Thursday, July 23, 2009
Increasing autoimmune diseases?
This blog is usually about teen sex, but I'm also interested in the speculation that allergies and autoimmune diseases have increased in recent years, so sometimes I write about those.
A study published this month found evidence of such an increased prevalence of one autoimmune disease in a sample of men. They took old blood sampled from men at an Air Force base just after World War 2 (1948-1954) and used as a comparison group men currently at similar ages and men with similar date of birth. They tested the blood for two indicators of celiac disease, an autoimmune disease: tTGA, followed with a second test (EMA) in only the tTGA positive and weakly positive subjects. I presume that they know that these tests have similar rates of false negatives and false positives in 60 year old blood as in fresher blood.
They found more than 4-fold greater prevalence of celiac disease as judged by this test: 0.2% in the old blood and 0.9% and 0.8% in the new blood. Since the higher rates were found in the similar age comparison group, that finding provokes the question whether the subjects from the air base went on to develop celiac disease, but they don't have blood samples to answer that question.
I am curious whether this finding holds up in other large collections of old blood, (and also whether in 60 years their current samples of new blood test the same way.)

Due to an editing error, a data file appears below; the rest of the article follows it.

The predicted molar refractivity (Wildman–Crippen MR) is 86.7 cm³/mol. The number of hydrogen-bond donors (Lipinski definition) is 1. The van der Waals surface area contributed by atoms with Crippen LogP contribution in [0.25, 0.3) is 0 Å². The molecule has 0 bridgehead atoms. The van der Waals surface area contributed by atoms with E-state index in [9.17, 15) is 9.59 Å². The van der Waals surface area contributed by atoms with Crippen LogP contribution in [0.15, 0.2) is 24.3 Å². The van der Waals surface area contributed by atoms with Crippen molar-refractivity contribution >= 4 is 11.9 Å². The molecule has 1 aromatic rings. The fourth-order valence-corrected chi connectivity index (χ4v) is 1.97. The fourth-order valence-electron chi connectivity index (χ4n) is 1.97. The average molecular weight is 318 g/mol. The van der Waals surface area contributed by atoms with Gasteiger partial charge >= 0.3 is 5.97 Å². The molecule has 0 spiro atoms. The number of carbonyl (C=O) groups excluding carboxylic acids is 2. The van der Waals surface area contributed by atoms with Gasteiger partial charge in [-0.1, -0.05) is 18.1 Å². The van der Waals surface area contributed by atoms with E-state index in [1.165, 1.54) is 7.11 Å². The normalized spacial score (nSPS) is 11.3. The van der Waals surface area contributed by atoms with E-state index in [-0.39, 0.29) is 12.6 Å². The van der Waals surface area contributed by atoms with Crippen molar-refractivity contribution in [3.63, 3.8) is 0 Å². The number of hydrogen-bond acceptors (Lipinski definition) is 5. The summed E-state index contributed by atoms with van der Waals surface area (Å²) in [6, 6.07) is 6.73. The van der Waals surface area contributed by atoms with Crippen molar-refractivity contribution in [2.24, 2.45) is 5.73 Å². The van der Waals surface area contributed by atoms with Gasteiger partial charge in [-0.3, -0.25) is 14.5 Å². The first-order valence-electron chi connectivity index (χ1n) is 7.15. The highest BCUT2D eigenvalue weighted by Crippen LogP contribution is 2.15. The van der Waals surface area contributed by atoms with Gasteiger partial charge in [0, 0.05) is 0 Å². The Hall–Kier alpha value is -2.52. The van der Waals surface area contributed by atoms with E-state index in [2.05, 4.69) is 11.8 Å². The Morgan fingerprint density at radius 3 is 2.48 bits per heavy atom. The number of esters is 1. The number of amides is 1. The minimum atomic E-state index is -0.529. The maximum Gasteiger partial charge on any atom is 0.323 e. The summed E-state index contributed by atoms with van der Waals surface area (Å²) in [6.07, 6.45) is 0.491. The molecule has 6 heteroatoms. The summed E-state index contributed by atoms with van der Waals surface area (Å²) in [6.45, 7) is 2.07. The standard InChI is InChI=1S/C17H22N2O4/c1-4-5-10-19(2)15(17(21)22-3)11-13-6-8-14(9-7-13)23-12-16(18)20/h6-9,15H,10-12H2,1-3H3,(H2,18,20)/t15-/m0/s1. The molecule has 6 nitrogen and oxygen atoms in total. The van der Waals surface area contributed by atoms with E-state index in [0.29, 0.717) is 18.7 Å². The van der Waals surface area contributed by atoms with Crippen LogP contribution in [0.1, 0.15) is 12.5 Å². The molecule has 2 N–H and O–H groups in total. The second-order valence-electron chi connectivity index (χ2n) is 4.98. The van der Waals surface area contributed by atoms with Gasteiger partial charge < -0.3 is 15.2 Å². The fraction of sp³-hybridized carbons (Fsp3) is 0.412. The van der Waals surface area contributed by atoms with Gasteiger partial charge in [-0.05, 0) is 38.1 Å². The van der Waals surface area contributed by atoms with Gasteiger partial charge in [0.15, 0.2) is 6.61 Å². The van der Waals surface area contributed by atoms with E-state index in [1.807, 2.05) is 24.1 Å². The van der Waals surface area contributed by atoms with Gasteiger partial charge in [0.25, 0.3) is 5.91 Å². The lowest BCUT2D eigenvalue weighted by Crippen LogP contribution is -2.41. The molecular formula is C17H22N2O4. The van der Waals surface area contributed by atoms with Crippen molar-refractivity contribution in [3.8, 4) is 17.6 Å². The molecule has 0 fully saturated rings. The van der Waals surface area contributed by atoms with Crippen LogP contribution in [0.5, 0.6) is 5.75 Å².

As a reader pointed out: the Air Force cohort was healthier than the contemporary young cohort due to having been pre-screened as part of their Air Force physicals. While this study's stated purpose is to be looking for asymptomatic celiac disease, there is of course a spectrum of non-specific symptoms, some of which may have caused the Air Force to screen people out and they would not have been screened out of the contemporary young cohort. It's too bad they don't have access to a contemporary Air Force cohort, though of course the Air Force standards might have changed over time. The only way to know whether this is a real effect is to repeat the study in different samples with different types of biases and vulnerabilities.
Since we don't know the reason for the higher prevalence of celiac today, the takeaway may be to live more like they did in the late 1940s including those swell hats and suits. If the increased prevalence is from the increased cleanliness we have now versus 60 years ago, use plain soap and toothpaste rather than the ones with antimicrobials and follow fewer food safety rules just as they did in the old days.
They also found that the 0.2% with presumably untreated celiac went on to die at 4 times the rate of the people without it; while they were dealing with small numbers, the mortality rate was at least twice the celiac negative (Hazard Ratio 3.9 with confidence interval (2.0, 7.5)), so this is important.
[Photo from Georgia Encyclopedia.]